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Artificial intelligence system increases accuracy of breast cancer diagnoses

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Artificial intelligence system increases accuracy of breast cancer diagnoses

Overdiagnosis is a growing problem in the medical community, especially in the field of breast pathology. Diagnosing patients with breast cancer when they don’t actually have it can lead to stress and unnecessary treatments. 

To address this problem, a team of UW and UCLA researchers used artificial intelligence to create a diagnostic support system for medical experts.

This research, funded by the National Institutes of Health, was the dissertation of Ezgi Mercan, a doctoral student in the Paul G. Allen School of Computer Science & Engineering, who is currently working as a researcher at Seattle Children’s Hospital. She worked closely with Linda Shapiro, professor of the Allen School, and Dr. Joann Elmore, professor of the David Geffen School of Medicine at UCLA. 

“I joined the team as an image analysis researcher and I was lucky to be in the right place at the right time to have the resources to work on a topic I was personally really passionate about,” Mercan said. 

Breast pathology has a wide spectrum, ranging from benign tissue to atypia, to ductal carcinoma in tissue (DCIS), and invasive cancer. A DCIS diagnosis shows there are non-invasive cancerous cells in the breast tissue, which means they do not grow into normal tissues, whereas atypia does not indicate cancer.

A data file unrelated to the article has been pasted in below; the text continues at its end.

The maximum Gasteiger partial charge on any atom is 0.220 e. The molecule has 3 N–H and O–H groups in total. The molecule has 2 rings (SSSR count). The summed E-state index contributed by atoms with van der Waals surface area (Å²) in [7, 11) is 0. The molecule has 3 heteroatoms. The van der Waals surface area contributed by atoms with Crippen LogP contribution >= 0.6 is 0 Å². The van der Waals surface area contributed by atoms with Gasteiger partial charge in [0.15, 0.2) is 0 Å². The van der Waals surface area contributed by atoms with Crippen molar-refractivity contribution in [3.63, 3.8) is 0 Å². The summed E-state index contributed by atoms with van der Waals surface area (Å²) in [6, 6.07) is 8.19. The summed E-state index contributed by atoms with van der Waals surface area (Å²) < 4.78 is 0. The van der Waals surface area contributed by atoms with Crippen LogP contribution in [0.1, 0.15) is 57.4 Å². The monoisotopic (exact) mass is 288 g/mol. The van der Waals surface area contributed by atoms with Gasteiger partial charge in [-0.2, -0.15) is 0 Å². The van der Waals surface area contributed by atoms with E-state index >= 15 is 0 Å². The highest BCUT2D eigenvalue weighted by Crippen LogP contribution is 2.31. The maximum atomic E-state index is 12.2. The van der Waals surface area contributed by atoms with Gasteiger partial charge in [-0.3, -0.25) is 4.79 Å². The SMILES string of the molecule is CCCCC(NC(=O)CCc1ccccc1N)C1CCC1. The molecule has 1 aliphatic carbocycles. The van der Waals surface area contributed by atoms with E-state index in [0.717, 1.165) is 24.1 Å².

Mercan said the team oversampled atypia and DCIS cases in their diagnostic study because past studies have shown that there is a high rate of disagreement among pathologists when differentiating between the two.

In the study, the team developed a novel image descriptor and used machine learning to model various diagnoses. This new image feature was trained to recognize diagnoses ranging from benign to invasive cancer based on a dataset of 240 breast biopsy whole slides. 

The accuracy of this automated system was compared to that of the ground truth diagnoses given by three expert pathologists, and the diagnoses made by 87 other pathologists across the country. Mercan said humans are able to diagnose invasive cancer cases and differentiate benign cases, but the performance of their system was superior with atypia and DCIS cases.

Shapiro said the system they developed is also distinct from other automated systems.

“This particular system differs from others coming out currently in that the diagnostic results come from carefully designed features, rather than from deep learning,” Shapiro said. 

One of the most challenging parts about this project was the many years it took to gather the data, which ultimately revealed how much physicians cared about maintaining a high quality of care in their field.

“We appreciated the busy pathologists who agreed to help out and participate in the study, as they spent up to 20 hours involved in this study without any financial compensation,” Elmore said.